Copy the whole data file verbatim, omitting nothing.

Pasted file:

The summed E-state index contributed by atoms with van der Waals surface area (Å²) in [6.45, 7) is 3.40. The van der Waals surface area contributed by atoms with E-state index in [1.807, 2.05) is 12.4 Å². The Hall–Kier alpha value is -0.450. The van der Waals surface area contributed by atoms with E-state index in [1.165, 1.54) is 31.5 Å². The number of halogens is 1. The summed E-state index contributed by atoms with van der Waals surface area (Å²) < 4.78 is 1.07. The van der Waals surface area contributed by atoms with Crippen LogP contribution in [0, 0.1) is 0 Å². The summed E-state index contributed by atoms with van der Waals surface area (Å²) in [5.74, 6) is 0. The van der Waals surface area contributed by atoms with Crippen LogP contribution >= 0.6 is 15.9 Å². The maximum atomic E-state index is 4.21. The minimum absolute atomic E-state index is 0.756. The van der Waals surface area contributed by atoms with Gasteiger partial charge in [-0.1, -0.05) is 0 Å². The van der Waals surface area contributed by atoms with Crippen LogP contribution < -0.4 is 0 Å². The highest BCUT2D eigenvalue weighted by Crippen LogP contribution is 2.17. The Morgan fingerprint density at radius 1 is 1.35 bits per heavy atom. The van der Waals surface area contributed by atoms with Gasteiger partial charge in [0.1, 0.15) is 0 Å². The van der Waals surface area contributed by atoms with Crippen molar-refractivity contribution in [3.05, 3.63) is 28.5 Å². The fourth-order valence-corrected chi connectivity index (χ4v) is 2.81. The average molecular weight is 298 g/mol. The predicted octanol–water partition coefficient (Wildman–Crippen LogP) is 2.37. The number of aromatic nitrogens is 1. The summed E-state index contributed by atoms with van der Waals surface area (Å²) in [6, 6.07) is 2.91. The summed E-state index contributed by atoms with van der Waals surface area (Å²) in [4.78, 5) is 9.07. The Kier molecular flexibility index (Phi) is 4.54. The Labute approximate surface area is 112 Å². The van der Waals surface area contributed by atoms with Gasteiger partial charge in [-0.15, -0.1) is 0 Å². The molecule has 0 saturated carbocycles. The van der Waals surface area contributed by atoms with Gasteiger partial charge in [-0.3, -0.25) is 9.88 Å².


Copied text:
The summed E-state index contributed by atoms with van der Waals surface area (Å²) in [6.45, 7) is 3.40. The van der Waals surface area contributed by atoms with E-state index in [1.807, 2.05) is 12.4 Å². The Hall–Kier alpha value is -0.450. The van der Waals surface area contributed by atoms with E-state index in [1.165, 1.54) is 31.5 Å². The number of halogens is 1. The summed E-state index contributed by atoms with van der Waals surface area (Å²) < 4.78 is 1.07. The van der Waals surface area contributed by atoms with Crippen LogP contribution in [0, 0.1) is 0 Å². The summed E-state index contributed by atoms with van der Waals surface area (Å²) in [5.74, 6) is 0. The van der Waals surface area contributed by atoms with Crippen LogP contribution >= 0.6 is 15.9 Å². The maximum atomic E-state index is 4.21. The minimum absolute atomic E-state index is 0.756. The van der Waals surface area contributed by atoms with Gasteiger partial charge in [-0.1, -0.05) is 0 Å². The van der Waals surface area contributed by atoms with Crippen LogP contribution < -0.4 is 0 Å². The highest BCUT2D eigenvalue weighted by Crippen LogP contribution is 2.17. The Morgan fingerprint density at radius 1 is 1.35 bits per heavy atom. The van der Waals surface area contributed by atoms with Gasteiger partial charge in [0.1, 0.15) is 0 Å². The van der Waals surface area contributed by atoms with Crippen molar-refractivity contribution in [3.05, 3.63) is 28.5 Å². The fourth-order valence-corrected chi connectivity index (χ4v) is 2.81. The average molecular weight is 298 g/mol. The predicted octanol–water partition coefficient (Wildman–Crippen LogP) is 2.37. The number of aromatic nitrogens is 1. The summed E-state index contributed by atoms with van der Waals surface area (Å²) in [6, 6.07) is 2.91. The summed E-state index contributed by atoms with van der Waals surface area (Å²) in [4.78, 5) is 9.07. The Kier molecular flexibility index (Phi) is 4.54. The Labute approximate surface area is 112 Å². The van der Waals surface area contributed by atoms with Gasteiger partial charge in [-0.15, -0.1) is 0 Å². The molecule has 0 saturated carbocycles. The van der Waals surface area contributed by atoms with Gasteiger partial charge in [-0.3, -0.25) is 9.88 Å².